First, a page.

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| Re: Lighting and white balance |
I wouldn't worry too much about the lack of using a grey card. As you correctly pointed out, you are dealing with mixed lighting that ranges from warm (tungsten) to neutral (flash) to cool (outside). Depending on where you place your grey card, you'd get different readings anyway ... ... you can already see that in the pics without the card to tell you of this issue.
Looking at your exif data, I see that you had sufficiently long exposures to allow the ambient lighting to provide a good amount of exposure. Good news is that you've got really even lighting across the scene, bad news, you've got really even lighting across the scene causing it to have that "flat" look that you are talking about.
The other "bad news" at such long exposures is that you're blowing out your lights into some bright orbs in some places. Interiors are tricky as you've already figured out., and it this is your first stab at them, you're actually looking better than most I've seen when starting.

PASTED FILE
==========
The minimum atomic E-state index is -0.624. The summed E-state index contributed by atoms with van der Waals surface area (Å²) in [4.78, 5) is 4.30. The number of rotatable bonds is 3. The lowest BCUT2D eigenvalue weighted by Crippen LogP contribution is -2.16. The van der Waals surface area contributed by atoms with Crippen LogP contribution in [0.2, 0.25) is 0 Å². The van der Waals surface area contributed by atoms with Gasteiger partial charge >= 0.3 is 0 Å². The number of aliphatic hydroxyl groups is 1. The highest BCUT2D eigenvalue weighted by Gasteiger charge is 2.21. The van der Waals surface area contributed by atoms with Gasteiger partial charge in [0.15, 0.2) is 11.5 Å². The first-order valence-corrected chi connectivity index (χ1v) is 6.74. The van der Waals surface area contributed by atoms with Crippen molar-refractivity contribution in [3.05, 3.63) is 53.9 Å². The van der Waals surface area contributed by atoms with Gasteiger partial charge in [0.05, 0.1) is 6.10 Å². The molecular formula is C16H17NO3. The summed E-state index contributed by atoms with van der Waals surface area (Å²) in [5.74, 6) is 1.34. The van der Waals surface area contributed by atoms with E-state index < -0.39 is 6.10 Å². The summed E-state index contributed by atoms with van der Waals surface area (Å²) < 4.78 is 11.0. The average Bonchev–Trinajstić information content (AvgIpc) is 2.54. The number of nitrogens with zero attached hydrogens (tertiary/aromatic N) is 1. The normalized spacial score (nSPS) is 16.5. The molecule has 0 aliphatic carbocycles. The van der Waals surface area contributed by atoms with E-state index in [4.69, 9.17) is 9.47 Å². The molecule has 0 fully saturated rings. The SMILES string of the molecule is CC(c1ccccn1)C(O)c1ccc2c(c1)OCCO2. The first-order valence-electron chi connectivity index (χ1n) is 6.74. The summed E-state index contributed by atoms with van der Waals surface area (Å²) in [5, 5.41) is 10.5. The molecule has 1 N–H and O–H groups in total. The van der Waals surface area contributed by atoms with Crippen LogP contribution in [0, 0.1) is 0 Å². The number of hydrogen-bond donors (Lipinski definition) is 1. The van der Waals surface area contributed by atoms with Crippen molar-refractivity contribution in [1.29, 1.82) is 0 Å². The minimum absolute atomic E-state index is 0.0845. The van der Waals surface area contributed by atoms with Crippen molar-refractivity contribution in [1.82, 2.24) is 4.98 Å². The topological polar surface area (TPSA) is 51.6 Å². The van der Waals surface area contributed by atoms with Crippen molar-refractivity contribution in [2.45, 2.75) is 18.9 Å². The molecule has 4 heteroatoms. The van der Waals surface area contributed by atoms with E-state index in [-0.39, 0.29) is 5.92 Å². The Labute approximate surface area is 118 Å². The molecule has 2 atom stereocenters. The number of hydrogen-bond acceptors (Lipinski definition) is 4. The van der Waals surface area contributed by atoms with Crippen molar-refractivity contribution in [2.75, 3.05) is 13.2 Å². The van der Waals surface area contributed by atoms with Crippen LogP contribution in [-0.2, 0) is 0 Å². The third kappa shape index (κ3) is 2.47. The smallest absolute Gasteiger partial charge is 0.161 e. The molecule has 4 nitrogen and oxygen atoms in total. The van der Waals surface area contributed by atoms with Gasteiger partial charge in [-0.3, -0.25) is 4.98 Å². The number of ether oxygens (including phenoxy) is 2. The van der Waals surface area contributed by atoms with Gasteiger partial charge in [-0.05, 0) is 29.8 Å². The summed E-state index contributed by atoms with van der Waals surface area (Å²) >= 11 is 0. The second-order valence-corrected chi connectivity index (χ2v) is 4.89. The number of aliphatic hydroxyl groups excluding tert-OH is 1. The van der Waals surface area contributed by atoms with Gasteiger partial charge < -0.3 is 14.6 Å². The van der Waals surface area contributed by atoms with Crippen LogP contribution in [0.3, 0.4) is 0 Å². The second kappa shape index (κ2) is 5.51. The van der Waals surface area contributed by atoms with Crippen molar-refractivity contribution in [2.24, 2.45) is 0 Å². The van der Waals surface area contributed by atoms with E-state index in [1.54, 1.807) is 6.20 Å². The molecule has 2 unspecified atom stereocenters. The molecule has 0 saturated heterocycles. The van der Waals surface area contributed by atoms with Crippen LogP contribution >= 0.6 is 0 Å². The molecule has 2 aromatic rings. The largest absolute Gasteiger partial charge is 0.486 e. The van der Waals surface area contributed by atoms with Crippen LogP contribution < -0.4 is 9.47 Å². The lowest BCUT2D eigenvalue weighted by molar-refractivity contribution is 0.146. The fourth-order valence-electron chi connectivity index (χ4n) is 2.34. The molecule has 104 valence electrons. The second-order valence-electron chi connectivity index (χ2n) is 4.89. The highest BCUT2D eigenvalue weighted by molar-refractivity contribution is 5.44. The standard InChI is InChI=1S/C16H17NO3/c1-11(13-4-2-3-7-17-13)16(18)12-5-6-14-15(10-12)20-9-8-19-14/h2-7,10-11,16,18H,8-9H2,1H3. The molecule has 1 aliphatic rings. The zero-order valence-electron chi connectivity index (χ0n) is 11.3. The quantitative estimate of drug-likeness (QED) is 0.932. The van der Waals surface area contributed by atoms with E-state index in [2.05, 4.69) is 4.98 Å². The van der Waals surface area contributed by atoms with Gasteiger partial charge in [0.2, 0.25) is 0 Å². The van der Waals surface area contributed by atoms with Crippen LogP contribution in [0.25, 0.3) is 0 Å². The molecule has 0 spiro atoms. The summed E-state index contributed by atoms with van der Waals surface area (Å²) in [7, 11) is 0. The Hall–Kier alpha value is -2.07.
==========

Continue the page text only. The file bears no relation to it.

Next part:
There are a few strategies in play, but mostly I try to use my flash to kick off the back wall, side wall, ceiling corner to raise the overall room lighting level. The reason I kick backwards is that it makes the light travel a little farther before reaching the scene ... which is of course has a lot of DOF to it ... so that the falloff is smoother as it moves across the room.
I tend to expose for my interior lights, so that I don't blow them or their color. Sometimes if the scene is to dynamic, I'll shoot bracket & blend in post. That and I like to use cross light with my flash in another room when I can. It kinda becomes a balancing act between overall exposure and light painting effects ... if that makes any sense.
You mentioned your PP efforts ... are these RAW, sooc jpg, or PP?
I normally work in PS, but for my RE pics, I do use LR as the sliders come in pretty handy for lifting shadows and balancing things, so either way can work ... but you'll find that PP is going to be your friend.
There are many ways you can go, but here is a quickie just to show some change, neither better, nor worse, but rather different. When shooting with such low contrast lighting (ambient), you will probably need to push your sharpening a bit harder than usual, and offset it somewhat by pulling your shadows & highlights. Like I said, PP will be your friend, and you'll kind of develop your own style for working with it. It'll be a combination of what you do in the field and in the file.
Mr. Bean is correct about time of day ... but when I'm shooting multiple houses in a single day, well you don't always get to choose the time, nor which way the windows are facing.